UA's enrollment decreaseblamed on national trends

By Trigie Ealey
Arizona Daily Wildcat
November 5, 1996

The University of Arizona's enrollment drop is being blamed on a variety of factors, including national trends of students staying at home.

In a presentation to the UA Faculty Senate yesterday, Jerome Lucido, assistant vice president of enrollment services, said an enrollment headcount of 33,504 - a drop of 1,273 students from last year - is partially because of a more aggressive recruitment policy at Northern Arizona University and Arizona State University. ASU had its enrollment increase of what is thought to be Phoenix-area students choosing to stay at home.

"More students are staying at home in Maricopa County," he said. "It is also due to efforts to reduce the mix of resident and non-resident students as directed by the Arizona Board of Regents."

Lucido said part-time enrollment increased, leading to a drop of 1,312 full-time equivalents from last year for a total of 29,727. He said the university has four groups looking into the drop in enrollment areas of recruitment, advising, full-time enrollments and graduate students.

"Is it money, is it the economy?" he said. "Is it the fact that students are working more? Have we gone as far as we can with loans to students? Are loans the way to go?"

Sen. Eugene Levy, dean of the College of Science, said the faculty needs to become more active in recruitment.

"We need to become more engaged in this issue," he said. "This body needs to take this on and encourage other faculty to go out to the high schools."

Lucido said he supported the idea of more outreach to high school students as well as additional efforts to retain students once they are at the university.

"Students need to be able to have a connection on campus," he said.

In other action, the Senate approved the committee on women's studies change of status from a program to a department.

While it was ranked by an external review in 1992 among the top 15 women's studies programs in the country, debate in the Senate centered around the strength of women's studies. The unit had the support of the Provost's Manage-ment Group, Dean's Council and the Undergraduate Council/Instruction and Curriculum Policy Committee, but not the support of the Graduate Council.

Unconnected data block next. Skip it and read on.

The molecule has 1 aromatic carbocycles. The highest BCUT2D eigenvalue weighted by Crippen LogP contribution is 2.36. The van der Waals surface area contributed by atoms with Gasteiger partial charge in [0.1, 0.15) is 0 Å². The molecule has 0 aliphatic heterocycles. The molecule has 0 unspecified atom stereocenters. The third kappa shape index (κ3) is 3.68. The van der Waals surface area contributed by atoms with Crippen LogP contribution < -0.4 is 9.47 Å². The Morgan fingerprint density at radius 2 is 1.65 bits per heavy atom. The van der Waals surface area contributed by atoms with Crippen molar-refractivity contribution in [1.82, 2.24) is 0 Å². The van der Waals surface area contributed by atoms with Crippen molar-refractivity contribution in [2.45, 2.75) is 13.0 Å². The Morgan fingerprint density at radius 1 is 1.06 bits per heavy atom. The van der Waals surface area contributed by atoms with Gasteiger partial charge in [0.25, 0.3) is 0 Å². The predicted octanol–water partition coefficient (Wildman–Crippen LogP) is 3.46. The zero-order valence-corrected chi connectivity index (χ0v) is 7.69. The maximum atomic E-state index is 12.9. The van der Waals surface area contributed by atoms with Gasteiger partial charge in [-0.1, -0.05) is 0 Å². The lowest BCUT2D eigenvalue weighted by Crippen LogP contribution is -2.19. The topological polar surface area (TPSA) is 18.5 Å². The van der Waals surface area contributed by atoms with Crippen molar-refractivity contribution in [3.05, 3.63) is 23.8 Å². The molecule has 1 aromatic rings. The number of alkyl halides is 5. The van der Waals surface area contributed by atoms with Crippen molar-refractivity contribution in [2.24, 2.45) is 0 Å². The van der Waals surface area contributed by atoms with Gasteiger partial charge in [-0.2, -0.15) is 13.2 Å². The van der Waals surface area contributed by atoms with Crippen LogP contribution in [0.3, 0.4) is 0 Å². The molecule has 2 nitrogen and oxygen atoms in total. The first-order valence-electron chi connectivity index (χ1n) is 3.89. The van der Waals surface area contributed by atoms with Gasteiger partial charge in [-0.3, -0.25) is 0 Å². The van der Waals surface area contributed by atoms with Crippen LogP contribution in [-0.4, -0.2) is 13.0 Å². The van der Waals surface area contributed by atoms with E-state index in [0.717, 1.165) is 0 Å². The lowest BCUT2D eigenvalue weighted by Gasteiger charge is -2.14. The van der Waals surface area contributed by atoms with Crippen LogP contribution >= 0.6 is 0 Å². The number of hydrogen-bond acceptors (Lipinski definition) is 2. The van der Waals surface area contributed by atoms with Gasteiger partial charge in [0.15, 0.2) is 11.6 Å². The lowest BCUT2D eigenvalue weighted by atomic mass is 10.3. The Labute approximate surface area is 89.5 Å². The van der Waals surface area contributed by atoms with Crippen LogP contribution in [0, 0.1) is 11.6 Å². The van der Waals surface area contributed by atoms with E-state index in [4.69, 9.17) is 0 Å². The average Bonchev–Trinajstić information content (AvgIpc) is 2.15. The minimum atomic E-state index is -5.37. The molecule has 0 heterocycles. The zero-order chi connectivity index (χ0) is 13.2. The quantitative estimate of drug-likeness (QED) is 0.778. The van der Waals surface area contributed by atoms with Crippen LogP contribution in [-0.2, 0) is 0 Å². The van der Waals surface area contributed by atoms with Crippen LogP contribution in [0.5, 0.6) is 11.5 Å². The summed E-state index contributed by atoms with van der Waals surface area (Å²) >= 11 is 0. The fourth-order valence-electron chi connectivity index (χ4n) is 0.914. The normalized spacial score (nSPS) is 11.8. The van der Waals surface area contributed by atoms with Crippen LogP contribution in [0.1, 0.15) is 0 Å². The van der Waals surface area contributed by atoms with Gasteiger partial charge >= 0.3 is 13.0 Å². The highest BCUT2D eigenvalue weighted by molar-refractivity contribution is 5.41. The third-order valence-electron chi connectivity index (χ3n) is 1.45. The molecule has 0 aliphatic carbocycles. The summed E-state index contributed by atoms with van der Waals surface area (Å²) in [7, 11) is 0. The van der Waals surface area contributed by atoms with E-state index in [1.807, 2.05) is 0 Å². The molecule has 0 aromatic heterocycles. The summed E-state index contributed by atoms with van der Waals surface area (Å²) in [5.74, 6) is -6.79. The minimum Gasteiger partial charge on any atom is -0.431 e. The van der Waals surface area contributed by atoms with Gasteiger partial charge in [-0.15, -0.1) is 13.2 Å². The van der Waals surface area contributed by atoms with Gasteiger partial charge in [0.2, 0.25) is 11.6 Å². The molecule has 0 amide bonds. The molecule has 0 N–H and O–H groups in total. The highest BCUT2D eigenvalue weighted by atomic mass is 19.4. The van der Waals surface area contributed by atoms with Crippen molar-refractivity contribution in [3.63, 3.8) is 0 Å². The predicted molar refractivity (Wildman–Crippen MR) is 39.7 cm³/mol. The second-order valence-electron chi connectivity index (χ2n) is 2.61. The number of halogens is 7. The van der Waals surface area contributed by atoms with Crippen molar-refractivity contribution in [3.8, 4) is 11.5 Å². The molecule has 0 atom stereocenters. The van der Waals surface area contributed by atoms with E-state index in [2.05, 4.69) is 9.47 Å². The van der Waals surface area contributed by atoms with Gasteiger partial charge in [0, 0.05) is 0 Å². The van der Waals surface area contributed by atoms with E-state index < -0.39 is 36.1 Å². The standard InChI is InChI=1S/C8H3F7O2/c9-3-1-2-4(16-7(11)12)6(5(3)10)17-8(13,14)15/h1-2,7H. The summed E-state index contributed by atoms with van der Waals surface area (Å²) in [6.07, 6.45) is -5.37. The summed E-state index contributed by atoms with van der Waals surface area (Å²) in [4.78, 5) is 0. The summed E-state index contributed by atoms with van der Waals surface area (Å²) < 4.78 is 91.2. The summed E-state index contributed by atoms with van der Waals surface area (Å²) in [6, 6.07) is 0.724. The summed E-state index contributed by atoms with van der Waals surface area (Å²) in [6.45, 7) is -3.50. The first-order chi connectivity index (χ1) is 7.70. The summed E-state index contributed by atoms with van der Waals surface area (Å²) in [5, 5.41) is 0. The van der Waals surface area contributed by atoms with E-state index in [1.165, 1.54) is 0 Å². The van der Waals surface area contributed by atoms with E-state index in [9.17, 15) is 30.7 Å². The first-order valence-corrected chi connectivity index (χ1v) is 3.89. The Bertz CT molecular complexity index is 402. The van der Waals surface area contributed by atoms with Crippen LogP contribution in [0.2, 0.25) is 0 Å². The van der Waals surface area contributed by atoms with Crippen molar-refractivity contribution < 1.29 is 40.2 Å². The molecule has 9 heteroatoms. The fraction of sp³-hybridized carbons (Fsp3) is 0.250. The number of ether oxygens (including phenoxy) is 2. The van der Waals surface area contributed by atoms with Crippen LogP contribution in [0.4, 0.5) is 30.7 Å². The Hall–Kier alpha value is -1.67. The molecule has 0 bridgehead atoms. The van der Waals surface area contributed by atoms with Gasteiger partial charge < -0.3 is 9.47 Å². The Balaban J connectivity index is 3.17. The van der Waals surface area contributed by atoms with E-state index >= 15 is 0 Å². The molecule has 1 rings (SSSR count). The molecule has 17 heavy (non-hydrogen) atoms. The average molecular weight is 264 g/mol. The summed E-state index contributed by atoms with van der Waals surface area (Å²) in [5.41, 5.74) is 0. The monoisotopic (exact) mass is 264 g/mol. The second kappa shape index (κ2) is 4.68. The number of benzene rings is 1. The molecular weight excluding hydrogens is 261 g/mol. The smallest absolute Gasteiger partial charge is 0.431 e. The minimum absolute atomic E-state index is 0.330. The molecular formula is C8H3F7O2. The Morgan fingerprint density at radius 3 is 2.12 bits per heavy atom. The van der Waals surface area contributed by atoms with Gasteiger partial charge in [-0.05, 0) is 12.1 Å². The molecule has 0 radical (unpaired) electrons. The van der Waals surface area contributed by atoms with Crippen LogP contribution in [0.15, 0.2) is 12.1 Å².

Sen. Raphael Gruener, director of interdisciplinary graduate programs and physiology professor, said the program may not need departmental status.

"It already has every-thing," he said. "It is strongly interdisciplinary. The na-ture of it seems to argue against departmental status."

Ann Weekes, chair of the Undergraduate Council/ICPC, said women's studies needs departmental status to retain and attract new faculty.

"Faculty don't want to be hired to a unit when a department exists elsewhere," said Weekes, also director of the humanities program.

Women's studies, in existence at the UA for 21 years, has offered an undergraduate major and minor since the 1980s. There is also a graduate program.

Sen. Richard Poss, a senior lecturer in the College of Humanities, said the change requested was in the title, since funding and faculty would not change.

"For the department to offer women's studies as a major and not a department says something about university support," he said. "There are advantages to being a department."

The unit will have its departmental status request forwarded to the Arizona Board of Regents.

The Senate also heard a report on the future of the UA from the university's Strategic Planning and Budget Committee. The presentation by Joaquin Ruiz, chairman of the com-mittee, detailed some factors the university needs to con-sider to better plan its future.

Although there has been concern about enrollment figures, Ruiz said it was important to consider other aspects of the drop.

"We need to also consider what the optimal size of the university should be," he said, noting there is a cap on enrollment at 35,000.

He said the quality of undergraduate students and faculty have continued to improve as budget cuts and public confidence in higher education has dropped.

Reasons behind these statistics and what the university does about it will be important to the future of the university, he said.

"The questions facing the university can only be answered by a dialogue with the university as a whole," he said.

Ruiz asked faculty for input on what can be done to improve the long-term future of the university.